Australian PM calls on Facebook and Apple to help access encrypted chats

Malcolm Turnbull has said the likes of Facebook and Apple need to help authorities access encrypted communications.

Australian Prime Minister Malcolm Turnbull has said social media companies are too tolerant of extremist material, and called on those companies to help bust the encryption used in user communications.

"We need these global social media messaging companies to assist in providing access to encrypted communications, which are used by billions of people," Turnbull said on Monday.

"The security services need to get access to them."

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The prime minister said the Five Eyes countries -- the US, the UK, Australia, Canada, and New Zealand -- are working with social media companies such as Facebook and Twitter to get extremist material taken down.

Saying nations and their agencies need to be smarter, more agile, and more collaborative than those "who are seeking to do us harm", Turnbull agreed with the thoughts espoused by British Prime Minister Teresa May over the weekend.

May called for the introduction of rules to "deprive the extremists of their safe spaces online", and also hit out at technology firms for not doing enough.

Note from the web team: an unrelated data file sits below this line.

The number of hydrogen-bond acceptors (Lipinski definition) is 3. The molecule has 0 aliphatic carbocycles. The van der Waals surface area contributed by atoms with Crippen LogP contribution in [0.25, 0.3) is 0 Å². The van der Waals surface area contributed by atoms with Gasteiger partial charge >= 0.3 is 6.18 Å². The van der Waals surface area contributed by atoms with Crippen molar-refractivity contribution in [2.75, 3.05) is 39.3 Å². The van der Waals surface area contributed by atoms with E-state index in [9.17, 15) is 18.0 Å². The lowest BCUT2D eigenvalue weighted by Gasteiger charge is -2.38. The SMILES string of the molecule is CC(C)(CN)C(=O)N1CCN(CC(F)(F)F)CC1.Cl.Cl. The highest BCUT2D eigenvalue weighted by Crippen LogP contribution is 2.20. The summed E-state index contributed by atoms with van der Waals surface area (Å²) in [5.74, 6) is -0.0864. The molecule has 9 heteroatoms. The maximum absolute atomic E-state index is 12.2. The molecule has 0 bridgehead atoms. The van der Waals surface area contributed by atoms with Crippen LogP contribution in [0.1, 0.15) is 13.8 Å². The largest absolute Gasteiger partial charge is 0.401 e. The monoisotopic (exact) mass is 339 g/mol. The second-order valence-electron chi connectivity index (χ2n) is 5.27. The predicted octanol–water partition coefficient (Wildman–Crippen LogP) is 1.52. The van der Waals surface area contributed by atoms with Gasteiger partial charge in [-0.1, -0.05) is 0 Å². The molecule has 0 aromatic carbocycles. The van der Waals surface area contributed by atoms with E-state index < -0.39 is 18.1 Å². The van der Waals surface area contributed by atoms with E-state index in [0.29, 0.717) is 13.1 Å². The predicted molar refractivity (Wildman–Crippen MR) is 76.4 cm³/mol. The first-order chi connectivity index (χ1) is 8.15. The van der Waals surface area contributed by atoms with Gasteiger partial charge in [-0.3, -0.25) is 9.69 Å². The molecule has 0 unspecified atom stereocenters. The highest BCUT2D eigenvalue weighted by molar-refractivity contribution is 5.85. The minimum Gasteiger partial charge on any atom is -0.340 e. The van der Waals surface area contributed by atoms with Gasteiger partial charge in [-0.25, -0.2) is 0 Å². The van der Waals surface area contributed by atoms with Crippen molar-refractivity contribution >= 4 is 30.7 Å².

"We cannot allow this ideology the safe space it needs to breed. Yet, that is precisely what the internet and the big companies that provide internet-based services provide," said May.

May's comments followed the UK suffering its third terrorist attack in four months.

Last week, Australian Federal Police (AFP) Commissioner Andrew Colvin said tackling the online world is a "'genuinely wicked problem" for police forces.

"Technology presents challenges to governments like almost never before," Colvin said. "It is a realm that we cannot simply legislate or regulate to control -- we must work with the industry who have their hands on the levers, and invariably, they are in the private sector."

Colvin called for the use of traditional and non-traditional policing capabilities to ensure criminals cannot hide behind encryption to avoid the law.

"Prolific growth in the use of encryption technology is an everyday reality for investigators, and we cannot afford for this to remain an obstacle."

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